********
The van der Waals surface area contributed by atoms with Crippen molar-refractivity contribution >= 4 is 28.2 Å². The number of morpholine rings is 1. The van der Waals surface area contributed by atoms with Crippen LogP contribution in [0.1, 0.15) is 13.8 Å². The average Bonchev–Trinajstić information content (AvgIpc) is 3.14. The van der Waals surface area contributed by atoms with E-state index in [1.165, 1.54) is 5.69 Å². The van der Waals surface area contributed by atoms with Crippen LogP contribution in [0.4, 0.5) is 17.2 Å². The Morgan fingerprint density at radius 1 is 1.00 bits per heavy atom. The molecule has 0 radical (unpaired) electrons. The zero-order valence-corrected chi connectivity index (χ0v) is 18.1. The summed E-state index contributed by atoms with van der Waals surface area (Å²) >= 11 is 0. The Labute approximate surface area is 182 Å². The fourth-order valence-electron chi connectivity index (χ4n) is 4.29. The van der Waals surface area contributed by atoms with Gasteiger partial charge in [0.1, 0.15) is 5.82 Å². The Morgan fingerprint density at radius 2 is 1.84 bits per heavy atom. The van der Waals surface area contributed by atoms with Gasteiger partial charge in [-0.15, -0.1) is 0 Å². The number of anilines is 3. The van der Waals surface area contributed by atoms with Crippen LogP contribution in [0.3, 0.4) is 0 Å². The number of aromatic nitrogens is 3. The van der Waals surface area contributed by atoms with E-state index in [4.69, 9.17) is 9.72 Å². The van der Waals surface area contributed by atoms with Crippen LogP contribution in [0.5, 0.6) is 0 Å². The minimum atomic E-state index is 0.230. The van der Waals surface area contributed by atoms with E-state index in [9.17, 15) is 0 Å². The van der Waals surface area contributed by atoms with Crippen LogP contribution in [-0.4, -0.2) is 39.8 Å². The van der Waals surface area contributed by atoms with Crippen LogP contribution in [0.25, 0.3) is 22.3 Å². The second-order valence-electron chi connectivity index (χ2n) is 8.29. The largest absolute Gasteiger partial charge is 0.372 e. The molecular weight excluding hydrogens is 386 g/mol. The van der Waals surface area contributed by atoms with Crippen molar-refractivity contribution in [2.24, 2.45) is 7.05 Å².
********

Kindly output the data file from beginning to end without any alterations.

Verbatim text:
The van der Waals surface area contributed by atoms with Crippen molar-refractivity contribution >= 4 is 28.2 Å². The number of morpholine rings is 1. The van der Waals surface area contributed by atoms with Crippen LogP contribution in [0.1, 0.15) is 13.8 Å². The average Bonchev–Trinajstić information content (AvgIpc) is 3.14. The van der Waals surface area contributed by atoms with E-state index in [1.165, 1.54) is 5.69 Å². The van der Waals surface area contributed by atoms with Crippen LogP contribution in [0.4, 0.5) is 17.2 Å². The Morgan fingerprint density at radius 1 is 1.00 bits per heavy atom. The molecule has 0 radical (unpaired) electrons. The zero-order valence-corrected chi connectivity index (χ0v) is 18.1. The summed E-state index contributed by atoms with van der Waals surface area (Å²) >= 11 is 0. The Labute approximate surface area is 182 Å². The fourth-order valence-electron chi connectivity index (χ4n) is 4.29. The van der Waals surface area contributed by atoms with Gasteiger partial charge in [0.1, 0.15) is 5.82 Å². The Morgan fingerprint density at radius 2 is 1.84 bits per heavy atom. The van der Waals surface area contributed by atoms with Gasteiger partial charge in [-0.15, -0.1) is 0 Å². The number of anilines is 3. The van der Waals surface area contributed by atoms with Crippen LogP contribution in [0.3, 0.4) is 0 Å². The number of aromatic nitrogens is 3. The van der Waals surface area contributed by atoms with E-state index in [4.69, 9.17) is 9.72 Å². The van der Waals surface area contributed by atoms with Crippen LogP contribution in [0.5, 0.6) is 0 Å². The minimum atomic E-state index is 0.230. The van der Waals surface area contributed by atoms with E-state index in [9.17, 15) is 0 Å². The van der Waals surface area contributed by atoms with Crippen LogP contribution in [-0.4, -0.2) is 39.8 Å². The van der Waals surface area contributed by atoms with Crippen LogP contribution in [0.25, 0.3) is 22.3 Å². The second-order valence-electron chi connectivity index (χ2n) is 8.29. The largest absolute Gasteiger partial charge is 0.372 e. The molecular weight excluding hydrogens is 386 g/mol. The van der Waals surface area contributed by atoms with Crippen molar-refractivity contribution in [2.24, 2.45) is 7.05 Å².